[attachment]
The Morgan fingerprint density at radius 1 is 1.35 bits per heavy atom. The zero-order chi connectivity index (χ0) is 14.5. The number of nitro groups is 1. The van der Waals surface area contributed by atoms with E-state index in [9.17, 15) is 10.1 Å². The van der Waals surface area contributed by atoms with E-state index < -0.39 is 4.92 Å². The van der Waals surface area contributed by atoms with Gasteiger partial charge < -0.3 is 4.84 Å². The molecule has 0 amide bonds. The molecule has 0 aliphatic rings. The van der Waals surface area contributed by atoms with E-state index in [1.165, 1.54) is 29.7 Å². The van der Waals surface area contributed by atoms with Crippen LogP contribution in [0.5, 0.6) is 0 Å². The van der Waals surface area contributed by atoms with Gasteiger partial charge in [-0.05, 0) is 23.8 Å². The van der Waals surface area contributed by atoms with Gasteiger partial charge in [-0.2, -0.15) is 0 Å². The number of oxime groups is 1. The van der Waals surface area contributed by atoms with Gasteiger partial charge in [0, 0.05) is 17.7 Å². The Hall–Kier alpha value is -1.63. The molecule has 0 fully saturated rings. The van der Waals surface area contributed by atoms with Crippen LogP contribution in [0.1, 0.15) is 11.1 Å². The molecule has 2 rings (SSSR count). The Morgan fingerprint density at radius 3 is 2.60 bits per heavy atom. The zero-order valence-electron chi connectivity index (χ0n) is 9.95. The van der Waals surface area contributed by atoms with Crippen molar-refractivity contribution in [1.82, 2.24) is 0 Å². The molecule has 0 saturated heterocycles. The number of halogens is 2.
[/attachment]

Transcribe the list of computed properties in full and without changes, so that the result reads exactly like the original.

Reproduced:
The Morgan fingerprint density at radius 1 is 1.35 bits per heavy atom. The zero-order chi connectivity index (χ0) is 14.5. The number of nitro groups is 1. The van der Waals surface area contributed by atoms with E-state index in [9.17, 15) is 10.1 Å². The van der Waals surface area contributed by atoms with E-state index < -0.39 is 4.92 Å². The van der Waals surface area contributed by atoms with Gasteiger partial charge < -0.3 is 4.84 Å². The molecule has 0 amide bonds. The molecule has 0 aliphatic rings. The van der Waals surface area contributed by atoms with E-state index in [1.165, 1.54) is 29.7 Å². The van der Waals surface area contributed by atoms with Crippen LogP contribution in [0.5, 0.6) is 0 Å². The van der Waals surface area contributed by atoms with Gasteiger partial charge in [-0.05, 0) is 23.8 Å². The van der Waals surface area contributed by atoms with Gasteiger partial charge in [-0.2, -0.15) is 0 Å². The number of oxime groups is 1. The van der Waals surface area contributed by atoms with Gasteiger partial charge in [0, 0.05) is 17.7 Å². The Hall–Kier alpha value is -1.63. The molecule has 0 fully saturated rings. The van der Waals surface area contributed by atoms with Crippen LogP contribution in [0.1, 0.15) is 11.1 Å². The molecule has 2 rings (SSSR count). The Morgan fingerprint density at radius 3 is 2.60 bits per heavy atom. The zero-order valence-electron chi connectivity index (χ0n) is 9.95. The van der Waals surface area contributed by atoms with Crippen molar-refractivity contribution in [1.82, 2.24) is 0 Å². The molecule has 0 saturated heterocycles. The number of halogens is 2.